The Red Velvet Turn Shoe

By Cassandra Clark.

When Hildegard is dispatched to fetch the Cross of Constantine from somewhere in Italy, she knows the journey will be dangerous, and before you can say “Perkin Warbeck”, a clerk in Lord Roger de Hutton’s employ has been murdered and stuffed in a bail of wool, with everyone assuming that it was the gay minstrel with the lute in the dorter. Hildegard is not so sure and manages to get Pierrekyn Haverel to safety in Florence before he is eventually detained there. Her own mission is a success, but when she gets back to Eng­land, there’s still the matter of Haverel’s trial, with the odds heavily stacked against him until Hildegard produces evidence demonstrating his innocence.

Like the first volume, Clark opts for a break near the end followed by a long tail. While the trip to Italy is covered in some detail, the return journey is glossed over so that the narrative can focus on Haverel’s trial. Alongside this story is the matter of Hubert de Courcy, the studly abbot of Meaux, and his religious ex­tre­m­ism. The coda is better done on this occasion because it’s not preceded by a highly dramatic climax after which the rest falls a bit flat.

The background to the whole story remains the Peasants’ Revolt of 1381, which still plays a key part in what happens. The factions are divided between the boy-king, Richard II, and his uncle, John of Gaunt, and the suppression of the truth about what happened at Smithfield.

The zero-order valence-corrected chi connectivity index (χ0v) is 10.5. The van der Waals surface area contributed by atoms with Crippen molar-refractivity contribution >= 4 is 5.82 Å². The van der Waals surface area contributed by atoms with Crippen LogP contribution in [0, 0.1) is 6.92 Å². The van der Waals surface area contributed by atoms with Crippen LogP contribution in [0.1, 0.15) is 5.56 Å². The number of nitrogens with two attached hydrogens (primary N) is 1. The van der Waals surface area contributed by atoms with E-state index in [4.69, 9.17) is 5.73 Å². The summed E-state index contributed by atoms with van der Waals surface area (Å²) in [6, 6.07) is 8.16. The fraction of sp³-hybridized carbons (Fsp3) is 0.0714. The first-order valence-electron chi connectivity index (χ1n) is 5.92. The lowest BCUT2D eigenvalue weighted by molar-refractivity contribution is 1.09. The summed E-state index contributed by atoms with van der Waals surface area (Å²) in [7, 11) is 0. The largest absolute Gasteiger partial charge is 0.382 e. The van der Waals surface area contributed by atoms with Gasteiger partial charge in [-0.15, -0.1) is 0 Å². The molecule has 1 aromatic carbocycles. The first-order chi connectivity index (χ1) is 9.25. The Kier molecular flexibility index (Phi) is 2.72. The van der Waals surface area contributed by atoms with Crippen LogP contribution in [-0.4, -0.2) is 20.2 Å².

Clark keeps things moving along, although for the sake of the story, Hildegard is often in the right place at the right time, and is constantly permitted a certain amount of latitude that no nun would probably have been allowed at the time. There’s tragedy for the nun as well as triumph.

There appear to be fewer typos in this book than the first volume in the series, but there remain, as other reviewers have noted, some mawkish Americanisms which sound so wrong in context. In a similar vein, the American title is The Velvet Turn Shoe. I’d assume this is because American readers might think this is some Cold War romp about a gay Russian detective. Perhaps because the action is mostly set in France and Italy, the word “Saxon” gets flung around less often along with vague pronouncements about dialects.

And so on to Volume 3. Will Escrick Fitzjohn return to menace Hildegard once again? We’ll have to wait and see.


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